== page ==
Once upon a time, in a faraway land called Anaheim, I went to Disneyland five days a week for two years– I’m not saying that I worked there, but one might say that I was a “good friend” of Pocahontas…and an original one at that. ‘Twas a magical place, and even after a full day in the park, I still loved re-entering as a civilian (guest), going from ride to ride (attractions), and taking in all that makes Disneyland, Disneyland (magic). With its meticulously manicured plants decorating all corners of the park; ever-smiling cast members pointing with two fingers to politely show you where to find the Matterhorn, Cinderella, stroller parking, the restroom, or your lost family members; ambient music perfectly picked for each “land”; immaculate streets and sidewalks cleaned constantly by custodial staff in expertly pressed whites, and the delicious smells of popcorn, cotton candy, churros, corn dogs, and big fat turkey legs wafting through air and somehow convincing you that calories do not exist in The Magic Kingdom, Disneyland is designed to make you happy.
And for me, in many ways, it is “The Happiest Place on Earth”. My earliest memories of Disneyland go back to a time when I had a cross between a bowl-cut and a Dorothy Hammil ‘do; when green polyester textured bellbottoms with a striped turtleneck were acceptable–nay, fashionable; when Mickey Mouse looked (in retrospect) kind of creepy; and when E-tickets were hoarded until the end of the day so as not to be let down by the “baby rides” too soon. I recall the elation I felt when I was finally tall enough to ride Space Mountain, just 6 years after it made its debut. There was the time when my cousin first went through the Haunted Mansion, and we shrieked with delight and feigned fear at the ghostly ghouls as we cruised along in our “doom buggy”. The first time I went without my parents was a big deal. Budgeting my money for the day, I felt like a grown-up; giggling virtually non-stop the whole day through with my best friends, I felt like the teenager I was.
Grad Night brought a slew highlights: having the run of the park with my classmates and a handful of other schools, dancing to Jodi Watley and Keith Sweat at their private concerts, riding Space Mountain back-to-back five times with hardly any line, and a photo of me and Goofy with permed hair, a ruffled blouse, and high heels (me, not Goofy).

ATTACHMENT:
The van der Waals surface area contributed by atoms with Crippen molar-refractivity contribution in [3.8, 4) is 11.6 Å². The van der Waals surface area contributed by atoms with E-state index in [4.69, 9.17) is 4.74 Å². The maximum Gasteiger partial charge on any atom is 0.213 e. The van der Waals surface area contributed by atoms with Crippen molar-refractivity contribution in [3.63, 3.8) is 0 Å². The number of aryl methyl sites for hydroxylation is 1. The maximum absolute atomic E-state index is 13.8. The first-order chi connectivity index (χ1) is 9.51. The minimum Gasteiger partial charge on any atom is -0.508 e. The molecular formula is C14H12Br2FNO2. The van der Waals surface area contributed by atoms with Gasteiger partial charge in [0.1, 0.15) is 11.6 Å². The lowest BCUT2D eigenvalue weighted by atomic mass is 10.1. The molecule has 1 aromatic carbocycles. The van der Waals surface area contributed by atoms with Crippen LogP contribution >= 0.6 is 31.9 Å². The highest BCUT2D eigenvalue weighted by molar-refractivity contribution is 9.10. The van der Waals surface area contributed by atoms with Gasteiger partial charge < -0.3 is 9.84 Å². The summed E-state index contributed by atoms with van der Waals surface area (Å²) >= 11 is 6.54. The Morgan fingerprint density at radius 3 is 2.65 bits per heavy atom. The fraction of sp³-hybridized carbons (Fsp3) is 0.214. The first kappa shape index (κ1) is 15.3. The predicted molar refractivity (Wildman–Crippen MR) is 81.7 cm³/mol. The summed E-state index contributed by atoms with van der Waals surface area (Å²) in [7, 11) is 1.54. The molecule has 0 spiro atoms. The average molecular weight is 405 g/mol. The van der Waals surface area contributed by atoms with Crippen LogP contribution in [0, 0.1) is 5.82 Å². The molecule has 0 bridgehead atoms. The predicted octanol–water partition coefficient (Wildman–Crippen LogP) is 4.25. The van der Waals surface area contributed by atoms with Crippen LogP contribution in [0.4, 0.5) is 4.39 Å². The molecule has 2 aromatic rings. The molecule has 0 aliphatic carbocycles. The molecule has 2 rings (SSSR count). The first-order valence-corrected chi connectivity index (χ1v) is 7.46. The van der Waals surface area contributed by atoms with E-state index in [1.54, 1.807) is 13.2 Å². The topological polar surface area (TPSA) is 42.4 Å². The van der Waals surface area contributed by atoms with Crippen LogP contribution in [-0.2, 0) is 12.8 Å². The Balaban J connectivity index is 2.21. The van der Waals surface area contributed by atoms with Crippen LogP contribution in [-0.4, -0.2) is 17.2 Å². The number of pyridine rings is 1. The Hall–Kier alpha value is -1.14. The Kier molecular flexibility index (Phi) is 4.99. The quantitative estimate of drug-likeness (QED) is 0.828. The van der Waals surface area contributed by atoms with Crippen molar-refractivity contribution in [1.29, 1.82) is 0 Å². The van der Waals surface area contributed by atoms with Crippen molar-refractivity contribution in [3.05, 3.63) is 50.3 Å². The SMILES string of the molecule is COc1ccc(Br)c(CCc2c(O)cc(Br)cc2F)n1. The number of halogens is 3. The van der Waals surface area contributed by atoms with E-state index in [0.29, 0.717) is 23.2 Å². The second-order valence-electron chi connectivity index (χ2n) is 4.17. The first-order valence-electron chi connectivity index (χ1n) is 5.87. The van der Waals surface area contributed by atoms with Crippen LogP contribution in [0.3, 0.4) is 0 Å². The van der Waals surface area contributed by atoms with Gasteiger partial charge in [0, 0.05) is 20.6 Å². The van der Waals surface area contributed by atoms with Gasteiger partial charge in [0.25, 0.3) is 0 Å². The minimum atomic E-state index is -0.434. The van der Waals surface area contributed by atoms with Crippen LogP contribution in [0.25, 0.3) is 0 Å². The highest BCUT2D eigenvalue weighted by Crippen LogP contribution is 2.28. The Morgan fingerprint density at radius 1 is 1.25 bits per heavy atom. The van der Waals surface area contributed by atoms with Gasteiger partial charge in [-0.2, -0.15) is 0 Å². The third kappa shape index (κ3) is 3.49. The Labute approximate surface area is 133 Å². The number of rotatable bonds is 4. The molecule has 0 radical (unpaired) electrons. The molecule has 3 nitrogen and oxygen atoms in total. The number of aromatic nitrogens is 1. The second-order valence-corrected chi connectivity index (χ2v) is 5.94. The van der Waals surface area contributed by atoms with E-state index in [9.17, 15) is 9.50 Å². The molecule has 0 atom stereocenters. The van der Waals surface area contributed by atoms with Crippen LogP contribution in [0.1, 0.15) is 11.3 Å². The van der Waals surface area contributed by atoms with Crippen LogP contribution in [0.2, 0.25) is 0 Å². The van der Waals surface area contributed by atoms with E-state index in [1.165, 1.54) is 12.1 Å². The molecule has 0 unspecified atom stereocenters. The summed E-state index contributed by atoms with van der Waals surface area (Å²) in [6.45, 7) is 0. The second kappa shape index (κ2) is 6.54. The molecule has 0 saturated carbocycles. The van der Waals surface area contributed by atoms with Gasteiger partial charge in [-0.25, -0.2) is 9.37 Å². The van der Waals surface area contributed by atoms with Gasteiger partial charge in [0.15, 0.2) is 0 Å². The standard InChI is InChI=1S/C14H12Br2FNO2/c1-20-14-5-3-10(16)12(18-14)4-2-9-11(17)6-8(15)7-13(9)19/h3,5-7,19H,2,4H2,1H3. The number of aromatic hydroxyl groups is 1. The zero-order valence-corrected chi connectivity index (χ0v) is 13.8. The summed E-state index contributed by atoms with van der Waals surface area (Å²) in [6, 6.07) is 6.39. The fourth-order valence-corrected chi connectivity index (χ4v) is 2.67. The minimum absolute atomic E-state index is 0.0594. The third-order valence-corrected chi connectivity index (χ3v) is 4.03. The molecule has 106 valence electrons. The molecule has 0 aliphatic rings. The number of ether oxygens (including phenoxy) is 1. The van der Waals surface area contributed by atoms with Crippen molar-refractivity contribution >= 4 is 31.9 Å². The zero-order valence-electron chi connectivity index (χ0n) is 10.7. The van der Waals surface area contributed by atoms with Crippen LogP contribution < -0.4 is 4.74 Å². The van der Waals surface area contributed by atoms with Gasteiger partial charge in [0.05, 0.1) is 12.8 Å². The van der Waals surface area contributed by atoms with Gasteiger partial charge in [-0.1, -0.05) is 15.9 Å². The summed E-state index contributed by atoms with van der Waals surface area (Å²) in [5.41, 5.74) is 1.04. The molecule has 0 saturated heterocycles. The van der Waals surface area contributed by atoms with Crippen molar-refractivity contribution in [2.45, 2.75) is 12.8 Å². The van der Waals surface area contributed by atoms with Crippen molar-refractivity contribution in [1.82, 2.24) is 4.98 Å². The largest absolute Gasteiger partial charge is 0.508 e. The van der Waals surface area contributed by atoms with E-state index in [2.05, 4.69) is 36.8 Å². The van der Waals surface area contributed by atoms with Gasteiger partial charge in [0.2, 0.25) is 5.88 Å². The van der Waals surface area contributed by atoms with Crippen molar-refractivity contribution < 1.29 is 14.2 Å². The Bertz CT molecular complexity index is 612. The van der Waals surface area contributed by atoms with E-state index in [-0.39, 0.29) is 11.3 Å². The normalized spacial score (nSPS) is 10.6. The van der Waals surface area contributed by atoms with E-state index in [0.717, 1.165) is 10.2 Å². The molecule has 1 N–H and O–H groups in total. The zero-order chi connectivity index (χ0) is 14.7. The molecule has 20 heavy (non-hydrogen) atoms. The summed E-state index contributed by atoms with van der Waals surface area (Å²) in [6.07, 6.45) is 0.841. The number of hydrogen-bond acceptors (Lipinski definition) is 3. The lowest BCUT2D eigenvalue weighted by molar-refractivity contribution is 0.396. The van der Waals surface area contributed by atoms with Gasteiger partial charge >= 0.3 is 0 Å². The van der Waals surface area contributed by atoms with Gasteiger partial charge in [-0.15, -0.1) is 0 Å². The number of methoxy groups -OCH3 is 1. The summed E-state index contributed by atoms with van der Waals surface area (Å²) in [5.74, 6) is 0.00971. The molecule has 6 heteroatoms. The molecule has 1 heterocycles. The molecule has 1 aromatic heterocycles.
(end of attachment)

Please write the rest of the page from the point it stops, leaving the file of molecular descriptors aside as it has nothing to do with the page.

And even to this day, two decades after Fantasmic premiered (watch the full show here), whenever I watch this show on the Rivers of America, I allow myself to get caught up in the fantasy, the oh-so-stirring music, the technology, the pyrotechnics, the gorgeous costuming and sets, the weaving together of seemingly disparate stories and fairy tales, the battles against good and evil, the creativity, and–most importantly–the joy of believing in the magic that epitomizes everything pure and good that Walt Disney intended this place to be. At the end of the show, Mickey Mouse stands on the roof of the cabin on Tom Sawyer Island, conducting the majestic, swelling music and a skyfull of fireworks, light flashes, and lasers. And with a pow!, zing!, zam!, pyrotechnic Mickey-fingers, and a cloud of smoke, he suddenly appears down on the main stage, giggling, “Some imagination, huh?” And with thunderous applause, raucous woo-hoos, and tears streaming down (at least from my eyes), everyone in the audience agrees.
As an adult, my appreciation for this place has grown, not just deeper but broader. It’s not just about the fairy tale rides or the scream-inducing roller coaster rides, the corny shows and the elaborate Main Street parades, or the characters that seem to have stepped out of the celluloid film and into a fantastical reality. It’s that there’s even more detail, effort, and yes, magic beyond all of those wonderful things that make Disneyland unique and special. Every visit here is somehow different. There’s always something that you might not have noticed the last time you were there, something new to discover, to rediscover. There’s a verse in a Pocahontas song that says, “What I love most about rivers is you can’t step in the same river twice. The water’s always changing, always flowing.” Disneyland is like that. You’ll never have an identical experience, especially if you let yourself be mesmerized by the details, the nuances, and all the little and big things that make The Magic Kingdom so magical.
Walt Disney once said, “Disneyland will never be completed. It will continue to grow as long as there is imagination left in the world.” As Disneyland evolves, it somehow seems to remain true to its roots. It may not be as it was when it opened in 1955 or even as the first time you or I visited the park. It’s bigger, fancier, busier, bolder, more elaborate, more commercial, more streamlined, more imaginative, and more cutting-edge. But it manages to always hold onto the essence of the Disneyland of my memories. It has tapped into a kind of fountain of youth that keeps it fresh and exciting and keeps all those who experience it young at heart.
I hope you’ll follow me in a short series of posts about my recent trips to Disneyland with my loved ones and my friends to see what’s new, what’s the way you remember it was, and to discover things you may never have realized about “The Happiest Place on Earth.”